How novels are chosen at Cotter


Elise Modjeski

A few of Cotter’s English books photographed in Mr. Costello’s English classroom.

The Great Gatsby, The Outsiders, A Raisin in the Sun, Catcher in the Rye, Romeo and Juliet.

Sound familiar? These are just a few of the books read in Cotter’s middle and high school curriculum. But why are these books in our curriculum? How are books in English curriculums chosen? Can books be banned?

The answer to this question differs depending on the school. Cotter is a private school, which means the school has freedom to design its own curriculum. In public schools, minimum curriculum requirements are set by the state, though the state has limits on what more specific curricula it can put in place (as proven by multiple court cases, according to a article).

However, both public and private schools are governed by school boards. They can require more specific curriculum changes, including choosing or banning books.

According to Mr. Costello, the head of the English Department at Cotter, parents have “questioned the choice of particular books,” but no book has ever been banned at Cotter -though it could be possible through the school board or administrative decision.

So at Cotter, if the board and the state are choosing the books, who does decide which books are chosen?

According to Cotter English teachers, they have a lot of freedom over the book choices- so long as it “coincides with the standards,” as Mrs. Wagner (Cotter’s middle school English teacher) puts it. The standards differ with each grade. For example, Mr. Schmitt (Cotter’s English 11 teacher) notes that; “Because 11th grade English is generally, at the state-standard level, meant to cover “American Literature.” the books and readings should generally be by authors who lived in the United States or North American continent…”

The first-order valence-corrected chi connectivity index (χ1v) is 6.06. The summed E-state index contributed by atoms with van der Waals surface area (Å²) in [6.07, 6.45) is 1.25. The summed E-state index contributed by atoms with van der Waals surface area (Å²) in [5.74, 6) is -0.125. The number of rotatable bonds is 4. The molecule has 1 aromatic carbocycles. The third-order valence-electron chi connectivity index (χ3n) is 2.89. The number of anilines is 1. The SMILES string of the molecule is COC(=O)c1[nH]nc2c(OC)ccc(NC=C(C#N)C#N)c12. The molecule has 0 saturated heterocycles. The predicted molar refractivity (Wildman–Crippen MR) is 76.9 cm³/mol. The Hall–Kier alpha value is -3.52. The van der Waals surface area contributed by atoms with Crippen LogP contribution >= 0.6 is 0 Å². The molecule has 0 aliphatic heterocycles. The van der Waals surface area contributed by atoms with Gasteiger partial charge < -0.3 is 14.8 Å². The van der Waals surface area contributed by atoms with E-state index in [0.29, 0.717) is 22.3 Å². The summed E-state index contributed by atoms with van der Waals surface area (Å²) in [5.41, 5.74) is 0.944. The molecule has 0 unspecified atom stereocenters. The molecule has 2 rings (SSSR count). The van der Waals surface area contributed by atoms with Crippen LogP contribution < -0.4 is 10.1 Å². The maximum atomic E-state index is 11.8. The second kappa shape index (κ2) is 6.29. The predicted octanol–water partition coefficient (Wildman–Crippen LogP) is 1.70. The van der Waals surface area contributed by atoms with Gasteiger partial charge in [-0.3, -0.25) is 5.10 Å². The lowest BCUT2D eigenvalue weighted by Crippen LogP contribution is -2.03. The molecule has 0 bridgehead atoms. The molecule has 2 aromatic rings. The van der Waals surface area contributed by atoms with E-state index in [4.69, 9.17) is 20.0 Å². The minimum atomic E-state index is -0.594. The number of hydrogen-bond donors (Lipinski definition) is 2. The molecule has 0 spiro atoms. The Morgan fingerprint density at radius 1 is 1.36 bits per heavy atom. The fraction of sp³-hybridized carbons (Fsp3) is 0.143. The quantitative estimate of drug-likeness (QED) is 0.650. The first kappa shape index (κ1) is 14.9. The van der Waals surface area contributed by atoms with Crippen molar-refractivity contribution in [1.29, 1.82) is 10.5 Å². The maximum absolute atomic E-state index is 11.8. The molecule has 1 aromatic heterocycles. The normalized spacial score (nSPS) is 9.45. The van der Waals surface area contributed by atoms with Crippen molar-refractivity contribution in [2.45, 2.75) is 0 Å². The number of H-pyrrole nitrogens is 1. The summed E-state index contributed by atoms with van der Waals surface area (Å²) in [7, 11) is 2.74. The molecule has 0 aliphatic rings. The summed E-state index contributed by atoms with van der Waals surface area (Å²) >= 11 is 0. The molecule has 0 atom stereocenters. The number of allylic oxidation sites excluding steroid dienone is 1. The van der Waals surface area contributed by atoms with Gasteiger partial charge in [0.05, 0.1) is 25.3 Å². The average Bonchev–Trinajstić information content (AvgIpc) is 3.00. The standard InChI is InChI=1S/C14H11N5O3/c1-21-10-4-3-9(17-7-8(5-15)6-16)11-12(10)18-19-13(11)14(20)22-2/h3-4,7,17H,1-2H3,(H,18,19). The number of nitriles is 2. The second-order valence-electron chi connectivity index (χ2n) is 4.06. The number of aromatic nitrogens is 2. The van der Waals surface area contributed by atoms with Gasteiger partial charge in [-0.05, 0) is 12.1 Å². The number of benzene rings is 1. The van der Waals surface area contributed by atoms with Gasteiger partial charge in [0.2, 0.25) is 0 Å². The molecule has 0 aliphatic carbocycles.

But why are so many of our books so-called “classics?” What is the value in reading the same texts our parents and grandparents read in high school? According to Mr. Costello, the 12th grade English teacher and head of the English department at Cotter, “… there’s a value to having read some of what you could call the ‘American high school canon,” books like To Kill A Mockingbird, The Great Gatsby, Romeo and Juliet, and we do cover these.  The value in these type of texts is both in the quality of language and the engagement with cultural and academic touchstones.”

Photo from Wikipedia
Photo from Barnes and Noble
Photo from American Writers Museum Website












While this may be true, the teachers at Cotter also feel that student should have some choice in their books. As Mr. Schmitt says; “every individual has different tastes, styles, and aptitudes for reading.” A student generally knows what they like and what captures their interest.

“I think student choice should probably play a larger role in what is read and can also act as a catalyst for developing avid readers.  As a department we are trying to move in this direction right now in the 7-12th grades, with the use of lit. circles and designated reading time,” Mr.Costello said.

After all, the goal is to create a culture of readers- for students to find enjoyment and purpose in their reading.  “It [reading] expands vocabulary, it broadens horizons and promotes creativity. You can also learn a lot from reading and it can expose interests that you didn’t know you had,” Mrs.Wagner said.

“Reading is important not just as a functional or practical skill necessary to participate in society, but also as a way of engaging with new and different ideas, scenarios, possibilities, and worlds. Reading allows you to sit with an idea, re-read it, take a moment to ponder, pore over every word and clause. That is an opportunity to stretch your brain and worldview in ways that film, television, and even podcasts and audiobooks don’t quite allow. Not to mention the simple joy that comes with a well-crafted bit of language,” Mr. Schmitt said.

Reading is truly a useful and needed skill, and building a culture of readers is no small task- but Cotter’s teachers are taking on the challenge. Between balancing classic books to open our cultural worldview, and having students choose books that they enjoy, Cotter’s curriculum is working to develop a culture of readers.